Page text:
This is me in East Africa. On the Equator. Sticking a syringe-like apparatus into a yellow scented rose. It happens to also be Kate Middleton’s favorite rose. I’m stealing the scent since I can’t take the rose. Let’s backtrack.
I have a line of perfumes called Danny Seo Reserve. Each perfume is inspired by different places around the world: Australia, North America and even a “best of the world” Global perfume. So, naturally, Africa made sense as our next inspirational destination.
I teamed up with Micato Safaris, who Travel & Leisure has named “World’s Best Safari Outfitter” nine years in a row because they know how to deal with unusual clients who want truly custom safari adventures. Think customers who want to wake up next to baby elephants frolicking in the Serengeti followed by a champagne brunch in the middle of a field by way of hot air balloon. I gave them one simple request: help me find the perfect African rose.
My safari guides take me to the edge of Mount Kenya. We pass one remote village after another down countless bumpy dirt roads. And then we arrive at a carefully guarded compound simply marked “Tambuzi Roses.”
In a silk-tent-covered greenhouse, Tambuzi founder Tim Hobbs walks me down row after row of roses. There are 50 unusual varieties in all with names like “Purple Tambourine” and “Heiko Romantica.” They don’t smell like supermarket roses, but have notes like spun sugar and strawberries & cream.
Which brings me to Kate Middleton. Tim casually mentions “this is a favorite of Princess Kate.” It’s yellow. And it smells like honey. These roses will be cut today in Africa, refrigerated, and air lifted to London tomorrow. A shop called The Real Flower Company inside Selfridges will arrange them into beautiful arrangements in hat boxes. Prince William's wife Kate, explains Tim, is a huge fan of these unusually scented roses and loves to send them out as gifts.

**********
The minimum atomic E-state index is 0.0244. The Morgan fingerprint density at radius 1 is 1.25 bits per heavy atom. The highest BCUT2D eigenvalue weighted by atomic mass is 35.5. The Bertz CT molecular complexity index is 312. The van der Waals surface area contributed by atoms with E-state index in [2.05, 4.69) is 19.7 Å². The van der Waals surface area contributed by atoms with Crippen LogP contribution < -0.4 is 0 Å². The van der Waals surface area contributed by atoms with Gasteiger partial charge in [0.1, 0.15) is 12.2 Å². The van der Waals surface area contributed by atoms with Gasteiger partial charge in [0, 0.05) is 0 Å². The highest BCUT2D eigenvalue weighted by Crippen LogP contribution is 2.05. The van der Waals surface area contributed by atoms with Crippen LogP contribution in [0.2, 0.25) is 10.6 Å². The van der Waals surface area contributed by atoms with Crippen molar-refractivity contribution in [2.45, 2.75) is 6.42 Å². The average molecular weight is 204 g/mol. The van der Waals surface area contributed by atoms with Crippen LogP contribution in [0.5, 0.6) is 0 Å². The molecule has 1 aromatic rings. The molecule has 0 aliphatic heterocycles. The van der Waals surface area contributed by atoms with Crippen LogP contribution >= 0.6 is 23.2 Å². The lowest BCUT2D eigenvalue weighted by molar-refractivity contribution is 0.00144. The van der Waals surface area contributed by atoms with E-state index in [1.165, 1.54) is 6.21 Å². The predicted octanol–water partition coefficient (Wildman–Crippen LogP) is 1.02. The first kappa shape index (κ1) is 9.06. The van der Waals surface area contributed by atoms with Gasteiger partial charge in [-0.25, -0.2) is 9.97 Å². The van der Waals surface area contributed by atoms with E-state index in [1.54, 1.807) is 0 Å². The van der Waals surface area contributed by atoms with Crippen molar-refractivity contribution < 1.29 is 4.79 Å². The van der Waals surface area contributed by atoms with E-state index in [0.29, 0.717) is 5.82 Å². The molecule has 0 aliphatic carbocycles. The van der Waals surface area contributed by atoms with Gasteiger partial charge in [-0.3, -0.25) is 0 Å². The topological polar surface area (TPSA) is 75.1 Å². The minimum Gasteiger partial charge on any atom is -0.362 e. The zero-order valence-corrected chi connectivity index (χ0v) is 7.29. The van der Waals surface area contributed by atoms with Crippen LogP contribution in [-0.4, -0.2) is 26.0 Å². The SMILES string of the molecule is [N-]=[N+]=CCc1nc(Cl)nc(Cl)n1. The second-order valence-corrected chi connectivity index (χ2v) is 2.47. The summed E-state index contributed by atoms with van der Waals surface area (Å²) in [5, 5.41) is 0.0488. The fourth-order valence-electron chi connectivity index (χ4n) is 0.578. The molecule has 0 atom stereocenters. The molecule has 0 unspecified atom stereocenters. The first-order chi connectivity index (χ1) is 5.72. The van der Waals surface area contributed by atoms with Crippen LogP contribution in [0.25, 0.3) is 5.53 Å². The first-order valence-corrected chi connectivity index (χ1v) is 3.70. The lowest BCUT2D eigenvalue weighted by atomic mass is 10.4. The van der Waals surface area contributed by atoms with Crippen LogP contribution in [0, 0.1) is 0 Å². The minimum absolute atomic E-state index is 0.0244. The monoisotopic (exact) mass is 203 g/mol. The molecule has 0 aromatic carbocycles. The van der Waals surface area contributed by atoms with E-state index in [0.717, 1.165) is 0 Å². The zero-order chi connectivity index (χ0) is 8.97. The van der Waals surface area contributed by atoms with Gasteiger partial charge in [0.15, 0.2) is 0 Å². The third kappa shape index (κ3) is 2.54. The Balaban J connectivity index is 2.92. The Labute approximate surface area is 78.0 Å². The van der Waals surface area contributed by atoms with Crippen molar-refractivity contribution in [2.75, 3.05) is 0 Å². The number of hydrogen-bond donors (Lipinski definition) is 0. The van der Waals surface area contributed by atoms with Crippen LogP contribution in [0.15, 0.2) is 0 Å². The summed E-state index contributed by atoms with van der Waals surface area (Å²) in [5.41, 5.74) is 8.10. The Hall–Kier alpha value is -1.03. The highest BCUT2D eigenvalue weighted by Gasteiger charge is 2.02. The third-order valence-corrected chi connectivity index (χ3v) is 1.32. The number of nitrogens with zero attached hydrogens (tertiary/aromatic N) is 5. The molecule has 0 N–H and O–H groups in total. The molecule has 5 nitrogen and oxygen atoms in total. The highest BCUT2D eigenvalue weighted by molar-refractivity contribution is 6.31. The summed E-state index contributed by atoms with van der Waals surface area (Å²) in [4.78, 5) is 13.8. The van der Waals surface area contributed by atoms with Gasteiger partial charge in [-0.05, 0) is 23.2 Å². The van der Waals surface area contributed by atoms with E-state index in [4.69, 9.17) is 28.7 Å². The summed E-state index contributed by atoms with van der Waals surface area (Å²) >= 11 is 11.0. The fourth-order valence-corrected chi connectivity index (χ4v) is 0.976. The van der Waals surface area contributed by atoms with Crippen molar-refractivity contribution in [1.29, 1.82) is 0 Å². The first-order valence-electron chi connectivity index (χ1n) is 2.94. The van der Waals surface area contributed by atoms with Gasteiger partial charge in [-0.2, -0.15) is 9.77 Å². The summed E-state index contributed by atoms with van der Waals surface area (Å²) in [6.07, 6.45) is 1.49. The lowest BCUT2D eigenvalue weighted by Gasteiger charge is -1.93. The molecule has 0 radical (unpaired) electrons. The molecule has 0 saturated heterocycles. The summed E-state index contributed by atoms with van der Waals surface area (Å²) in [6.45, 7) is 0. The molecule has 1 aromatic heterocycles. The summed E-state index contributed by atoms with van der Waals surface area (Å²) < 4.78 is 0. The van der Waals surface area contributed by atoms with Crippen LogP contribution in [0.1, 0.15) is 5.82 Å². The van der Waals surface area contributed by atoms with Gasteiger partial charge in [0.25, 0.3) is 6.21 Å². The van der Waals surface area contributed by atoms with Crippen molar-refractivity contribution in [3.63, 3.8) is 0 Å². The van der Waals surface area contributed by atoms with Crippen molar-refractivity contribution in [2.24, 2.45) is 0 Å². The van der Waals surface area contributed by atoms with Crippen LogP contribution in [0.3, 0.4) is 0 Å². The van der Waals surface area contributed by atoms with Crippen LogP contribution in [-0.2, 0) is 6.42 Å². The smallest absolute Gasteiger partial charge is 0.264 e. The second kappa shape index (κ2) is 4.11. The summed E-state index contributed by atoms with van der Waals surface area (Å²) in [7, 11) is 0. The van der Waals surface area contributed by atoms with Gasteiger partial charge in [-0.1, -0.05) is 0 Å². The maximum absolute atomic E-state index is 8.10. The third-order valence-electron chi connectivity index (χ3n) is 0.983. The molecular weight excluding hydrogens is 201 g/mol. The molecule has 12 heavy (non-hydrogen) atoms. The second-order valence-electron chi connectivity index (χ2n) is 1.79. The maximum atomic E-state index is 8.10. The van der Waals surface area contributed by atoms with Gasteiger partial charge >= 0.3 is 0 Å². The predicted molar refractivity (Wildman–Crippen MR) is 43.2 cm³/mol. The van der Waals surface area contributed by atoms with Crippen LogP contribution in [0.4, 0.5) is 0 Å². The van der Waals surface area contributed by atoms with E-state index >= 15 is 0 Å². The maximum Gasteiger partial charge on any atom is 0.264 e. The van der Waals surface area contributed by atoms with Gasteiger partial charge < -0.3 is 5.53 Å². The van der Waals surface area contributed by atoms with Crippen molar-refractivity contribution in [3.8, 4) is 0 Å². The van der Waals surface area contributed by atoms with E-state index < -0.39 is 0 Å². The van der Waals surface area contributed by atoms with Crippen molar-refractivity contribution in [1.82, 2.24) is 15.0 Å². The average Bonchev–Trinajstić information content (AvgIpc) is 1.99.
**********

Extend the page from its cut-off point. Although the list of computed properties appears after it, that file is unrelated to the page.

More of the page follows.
When Tim isn’t looking, I steal the scent. This little glass dome and needle are called NaturePrint technology that my fragrance partners at Tru Fragrance and Firmenich use this to capture scents the way they smell in nature without killing the flower. So over the yellow rose goes the glass dome and the needle is injected through a small hole on top. A microscopic pad absorbs the breathtaking scent. And then the needle is brought back to NYC, where our perfumers can replicate the DNA structure of the scent and use it as a singular note in my next perfume.
And then it’s on a 15 hour British Airways flight home connecting through London. At security, my suspicious collection of NaturePrint needles and glass domes brings me to security where I calmly explain, “I found Kate Middleton’s favorite roses on the Equator and used this to suck the scent.” Perplexed, they let me go.
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